Tag Archives: Science Fiction Transmedia & Fandom

Interview of Natacha Guyot: Author, Star Wars fan, and Comparative Geek!

Our blogging friend and Comparative Geeks contributor Natacha Guyot, of Science Fiction, Transmedia & Fandom, has a book coming out this week! It’s about Star Wars, something she has blogged here about before.

The book is called A Galaxy of Possibilities, and it’s out on September 9th. Details below on how to get it! But with that all coming together, we thought it would be fun to interview her about the book and about Star Wars. With that, I hope you enjoy!

CG: So let’s start with the easiest and hardest question: why Star Wars?

N: I have been a Star Wars fan since I was a child. I grew up with the Original Trilogy, the Expanded Universe books and video games and loved the Prequels when I was in my teens. Star Wars has been important in my decision to get into professional cinema school and then go to university for Media Studies. There is so much I love about Star Wars, the story, the characters, the themes. There is a richness that allows for rewatch, reread and so many things to research, even almost 40 years after A New Hope’s release.

Galaxy - Revised CoverCG: This isn’t the first edition of A Galaxy of Possibilities, but a revised edition. What brought you back to the text to add more?

N: The first edition came together rather organically but I still had the impression I could develop a bit more. It was when I began thinking about a print edition that I realized I could truly add bonus chapters. The original edition was a bit short was a good print version. In the end, I revised everything besides writing two new pieces. I think that the new edition makes for a more meaningful essay collection in regards to the themes I develop in it: representation and storytelling.

CG: What got you writing about Star Wars in the first place?

N: Several of my first times in writing had to do with Star Wars, included my first published piece, nonfiction about Christian symbols in the movies (shortly after The Phantom Menace release if I recall correctly). Many of my research papers in higher education involved Star Wars one way or the other. Continuing to work on this fictional universe is natural as I grow as an author. I had several pieces about Star Wars that eventually gave birth to the idea of A Galaxy of Possibilities and from there; I wrote more chapters and organized them.

CG: If you could live in any Star Wars era, which would it be and why?

N: This is a tough question! Can I travel in time to visit several of them?! It is a tie between the Old Republic and post Return of the Jedi eras. I’d rather avoid war times, so I could travel more without being in danger. I think I’d need a few lifetimes just to see all the planets and people I’d love to meet.

CG: We are pro-Time Travel at Comparative Geeks, so that answer works!
Star Wars has a new studio at the helm in Disney. What are you hoping they bring to the universe? What are you afraid that they bring to the universe?

N: I’m not really afraid of what could happen. Even if they produce books, movies or TV shows I don’t like, I will just pretend they don’t exist. I did this before with every story that took place after the end of the New Jedi Order series. In such large media franchises, it is rare to like everything. I am also in what seems the minority who loves the Prequels!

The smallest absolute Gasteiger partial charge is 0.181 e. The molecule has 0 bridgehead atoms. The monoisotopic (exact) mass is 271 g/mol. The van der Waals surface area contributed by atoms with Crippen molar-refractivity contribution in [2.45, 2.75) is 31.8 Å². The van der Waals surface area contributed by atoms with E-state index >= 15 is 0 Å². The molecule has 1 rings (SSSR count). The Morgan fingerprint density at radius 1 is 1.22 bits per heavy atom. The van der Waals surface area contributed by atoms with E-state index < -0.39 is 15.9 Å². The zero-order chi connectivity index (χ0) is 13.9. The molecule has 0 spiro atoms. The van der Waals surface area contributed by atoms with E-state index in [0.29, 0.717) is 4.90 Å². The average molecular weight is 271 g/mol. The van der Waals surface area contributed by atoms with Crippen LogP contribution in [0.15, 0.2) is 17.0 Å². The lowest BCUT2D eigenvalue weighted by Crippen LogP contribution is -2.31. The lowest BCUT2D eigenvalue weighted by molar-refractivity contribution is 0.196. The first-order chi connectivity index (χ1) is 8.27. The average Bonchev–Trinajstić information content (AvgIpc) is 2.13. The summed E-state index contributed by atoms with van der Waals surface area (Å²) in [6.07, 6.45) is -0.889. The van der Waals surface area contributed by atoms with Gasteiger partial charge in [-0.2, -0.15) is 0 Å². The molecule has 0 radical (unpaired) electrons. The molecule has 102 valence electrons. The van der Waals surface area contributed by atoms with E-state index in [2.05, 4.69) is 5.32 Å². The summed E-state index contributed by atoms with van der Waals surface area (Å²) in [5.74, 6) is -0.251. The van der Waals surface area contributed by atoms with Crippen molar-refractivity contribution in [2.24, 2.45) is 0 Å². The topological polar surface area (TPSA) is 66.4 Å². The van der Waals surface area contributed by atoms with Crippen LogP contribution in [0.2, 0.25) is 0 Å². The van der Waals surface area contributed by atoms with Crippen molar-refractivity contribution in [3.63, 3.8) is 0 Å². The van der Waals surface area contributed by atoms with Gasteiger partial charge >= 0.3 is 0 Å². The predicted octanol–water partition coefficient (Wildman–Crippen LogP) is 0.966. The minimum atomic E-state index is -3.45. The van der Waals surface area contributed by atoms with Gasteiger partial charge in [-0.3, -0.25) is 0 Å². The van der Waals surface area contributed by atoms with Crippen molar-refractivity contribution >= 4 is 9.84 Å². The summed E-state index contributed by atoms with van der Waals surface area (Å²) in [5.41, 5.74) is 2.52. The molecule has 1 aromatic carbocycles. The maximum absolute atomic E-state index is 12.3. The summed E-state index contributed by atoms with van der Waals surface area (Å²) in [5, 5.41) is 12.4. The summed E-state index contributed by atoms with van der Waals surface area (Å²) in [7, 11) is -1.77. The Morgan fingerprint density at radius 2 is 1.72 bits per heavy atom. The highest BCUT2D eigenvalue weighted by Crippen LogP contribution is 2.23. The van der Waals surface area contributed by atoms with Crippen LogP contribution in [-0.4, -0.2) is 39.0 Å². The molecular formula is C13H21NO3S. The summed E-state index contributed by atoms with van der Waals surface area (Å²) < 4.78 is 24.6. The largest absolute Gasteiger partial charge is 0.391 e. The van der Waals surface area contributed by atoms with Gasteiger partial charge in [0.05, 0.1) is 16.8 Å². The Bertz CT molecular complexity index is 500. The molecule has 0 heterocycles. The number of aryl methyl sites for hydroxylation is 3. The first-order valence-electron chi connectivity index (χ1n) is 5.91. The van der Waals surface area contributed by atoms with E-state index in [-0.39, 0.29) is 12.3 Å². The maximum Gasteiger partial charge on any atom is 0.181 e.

As for what I’d hope to see, I would like to see TV shows and/or movies taking place in the MMORPG, The Old Republic times, with some of the game’s characters. This would be a treat!

CG: One of the big things that happened with the Disney purchase was the end of LucasArts. How do you feel about the future of Star Wars video games?

N: I have played a fair number of the Star Wars video games, though mostly the Dark Forces/Jedi Knight series and the KOTOR ones. I hope to see more Bioware/EA games for the franchise. Right now, I am looking forward the third expansion of SWTOR. As long as it is RPG games, I may be likely to play them.

CG: I have to admit, I learned the word Transmedia from you and your blog. Tell us about your interest in it!

N: I like that Transmedia has a more inclusive ring to it than its predecessor Multi Media has. With how stories can be shared on so many platforms, it adds to their “mythical” aspect in how they touch so many people and can last in their minds.

I got acquainted with the notion after high school, when I studied more about media franchises, and it happens that several universes I love fall into this Transmedia category. I have worked on franchises, especially Science Fiction, for the past ten years. This is how Transmedia started to be included in my nonfiction writing.

CG: This isn’t your first book about Star Wars. What else have you written?

N: I wrote an eBook about Star Wars: The Old Republic and how female characters were portrayed in the MMORPG. Back then, only the original game had been released, but I hope to write about the game again within the next couple of years, now that several expansions have been released. My second year’s paper research (from my first MA) was also published (in French). It looked at Star Wars’s multicultural influences and how it turned it into a “cult” universe.

The next Star Wars book project I have is one about the Prequels and why they matter. After seeing so much hate for them, I feel the need to show that they have qualities and that they shouldn’t be put under a rug.

CG: Alright, so the revised edition of A Galaxy of Possibilities is out on September 9, 2015. Where can people get their (digital) hands on it?